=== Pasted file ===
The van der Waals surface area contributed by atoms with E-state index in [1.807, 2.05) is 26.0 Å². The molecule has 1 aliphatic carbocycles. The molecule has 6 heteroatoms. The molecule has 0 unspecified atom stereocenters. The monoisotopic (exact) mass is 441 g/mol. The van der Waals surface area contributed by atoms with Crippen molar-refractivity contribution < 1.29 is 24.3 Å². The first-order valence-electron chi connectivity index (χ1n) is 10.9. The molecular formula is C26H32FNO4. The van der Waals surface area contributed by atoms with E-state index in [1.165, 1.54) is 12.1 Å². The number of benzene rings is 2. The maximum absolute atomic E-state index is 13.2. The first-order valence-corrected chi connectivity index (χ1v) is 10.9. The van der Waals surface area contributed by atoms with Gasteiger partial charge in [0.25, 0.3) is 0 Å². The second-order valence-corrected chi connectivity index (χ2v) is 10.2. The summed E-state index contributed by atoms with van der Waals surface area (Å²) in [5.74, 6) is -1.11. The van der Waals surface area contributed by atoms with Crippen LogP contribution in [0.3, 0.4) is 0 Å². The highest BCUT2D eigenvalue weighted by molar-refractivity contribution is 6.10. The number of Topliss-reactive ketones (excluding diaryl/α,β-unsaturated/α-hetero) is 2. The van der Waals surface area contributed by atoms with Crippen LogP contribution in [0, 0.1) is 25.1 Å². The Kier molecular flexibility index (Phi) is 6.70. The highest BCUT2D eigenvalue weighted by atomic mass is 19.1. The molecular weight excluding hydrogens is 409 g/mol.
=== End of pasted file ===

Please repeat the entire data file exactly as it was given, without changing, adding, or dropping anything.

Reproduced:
The van der Waals surface area contributed by atoms with E-state index in [1.807, 2.05) is 26.0 Å². The molecule has 1 aliphatic carbocycles. The molecule has 6 heteroatoms. The molecule has 0 unspecified atom stereocenters. The monoisotopic (exact) mass is 441 g/mol. The van der Waals surface area contributed by atoms with Crippen molar-refractivity contribution < 1.29 is 24.3 Å². The first-order valence-electron chi connectivity index (χ1n) is 10.9. The molecular formula is C26H32FNO4. The van der Waals surface area contributed by atoms with E-state index in [1.165, 1.54) is 12.1 Å². The number of benzene rings is 2. The maximum absolute atomic E-state index is 13.2. The first-order valence-corrected chi connectivity index (χ1v) is 10.9. The van der Waals surface area contributed by atoms with Gasteiger partial charge in [0.25, 0.3) is 0 Å². The second-order valence-corrected chi connectivity index (χ2v) is 10.2. The summed E-state index contributed by atoms with van der Waals surface area (Å²) in [5.74, 6) is -1.11. The van der Waals surface area contributed by atoms with Crippen LogP contribution in [0.3, 0.4) is 0 Å². The highest BCUT2D eigenvalue weighted by molar-refractivity contribution is 6.10. The number of Topliss-reactive ketones (excluding diaryl/α,β-unsaturated/α-hetero) is 2. The van der Waals surface area contributed by atoms with Crippen LogP contribution in [0, 0.1) is 25.1 Å². The Kier molecular flexibility index (Phi) is 6.70. The highest BCUT2D eigenvalue weighted by atomic mass is 19.1. The molecular weight excluding hydrogens is 409 g/mol.